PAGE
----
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May 19, 2020

This famous quote by Aesop demonstrates the role of gratitude in our mental wellness. The times we’re living in might leave many of us with a heightened sense of worry, yet others are discovering the inner gratitude they feel just for having their basic needs met. Modern-day research supports Aesop’s theory! Gratitude is good medicine for both mental and physical health. Discover how Y4Y’s new course on social and emotional learning can help you take students on a journey to this point of wisdom.

At the heart of social and emotional learning are five skill domains that serve as a framework for developing positive, healthy habits throughout life. Let’s explore how gratitude plays a role in each.

Self-awareness is the skill of recognizing and being able to articulate your own feelings, strengths and limitations. Confidence and a growth mindset result from acquiring this skill. Only those with healthy self-awareness can gratefully measure their lives by its positive elements, viewing challenges as opportunities to grow.

Self-management is the ability to self-regulate your thoughts, feelings and behaviors. With successful self-management comes goal setting and the ability to work toward those goals. When that happens, even those gaps in success at feeling gratitude can be tackled head-on with mindfulness exercises that build a positive outlook.

Social awareness is the ability to take the perspective of and empathize with others, no matter how big or small their differences from you might be. At times it may be tempting to view the misfortunes of others through a lens of gratitude that we are not, ourselves, in their shoes, but this isn’t true empathy. You can help students and yourself discover true social awareness. You’ll know you’ve succeeded when the misfortunes of others move you toward compassion, and you view their successes and triumphs as cause for celebration.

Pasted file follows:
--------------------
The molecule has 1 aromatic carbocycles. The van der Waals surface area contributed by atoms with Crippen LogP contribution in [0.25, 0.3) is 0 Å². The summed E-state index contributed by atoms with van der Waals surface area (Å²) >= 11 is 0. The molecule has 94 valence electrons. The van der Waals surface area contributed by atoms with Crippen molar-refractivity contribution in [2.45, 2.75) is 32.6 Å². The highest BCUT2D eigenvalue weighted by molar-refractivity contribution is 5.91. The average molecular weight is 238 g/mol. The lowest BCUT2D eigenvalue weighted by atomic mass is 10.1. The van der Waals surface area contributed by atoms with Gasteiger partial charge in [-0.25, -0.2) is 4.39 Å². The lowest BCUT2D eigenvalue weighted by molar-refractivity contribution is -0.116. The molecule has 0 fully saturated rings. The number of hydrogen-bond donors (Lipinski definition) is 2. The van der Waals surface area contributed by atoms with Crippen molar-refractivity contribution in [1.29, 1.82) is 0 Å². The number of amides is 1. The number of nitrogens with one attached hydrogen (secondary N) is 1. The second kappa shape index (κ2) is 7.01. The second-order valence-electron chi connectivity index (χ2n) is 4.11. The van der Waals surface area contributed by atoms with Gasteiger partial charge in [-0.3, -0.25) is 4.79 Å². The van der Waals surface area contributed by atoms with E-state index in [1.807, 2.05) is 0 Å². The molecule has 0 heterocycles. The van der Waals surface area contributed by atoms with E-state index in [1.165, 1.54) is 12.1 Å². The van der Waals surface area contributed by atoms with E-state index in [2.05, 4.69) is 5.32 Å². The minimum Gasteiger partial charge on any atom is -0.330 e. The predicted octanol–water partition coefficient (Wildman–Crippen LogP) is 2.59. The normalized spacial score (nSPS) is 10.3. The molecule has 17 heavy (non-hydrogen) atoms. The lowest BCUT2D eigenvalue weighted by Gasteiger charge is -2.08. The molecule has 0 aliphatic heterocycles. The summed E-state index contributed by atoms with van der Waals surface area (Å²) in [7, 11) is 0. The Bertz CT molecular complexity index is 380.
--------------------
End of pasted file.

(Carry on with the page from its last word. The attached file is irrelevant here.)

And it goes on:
Responsible decision making is the ability to make constructive choices about your personal behavior. This is where Aesop really got it right! How many mistakes in our lives might have been avoided if we felt that what we had was enough? This has financial, educational, professional and relational meaning. Of course, setting goals for improving your life in any of these arenas is not a sign that you lack gratitude. Rather, gratitude can be the well from which you draw the strength to envision great things.

Relationship skills speak to the ability to establish and maintain healthy and rewarding diverse relationships. Here, again, gratitude can be a crystal-clear reflection of how we really feel about the people in our lives. Some are there by choice, and some are not, but someone who has had a positive social and emotional education can learn to focus on the best in others. More important, their gratitude for others will nurture those relationships.

You’ll be well versed on how to thread social and emotional learning into your 21st CCLC program once you complete the new Y4Y course on the topic. Until then, you can review Y4Y resources like the Delivery Methods for Social and Emotional Learning, the Social and Emotional Learning Implementation Checklist and the Social and Emotional Learning Activity Intentional Design Planner tools. Your students will thank you.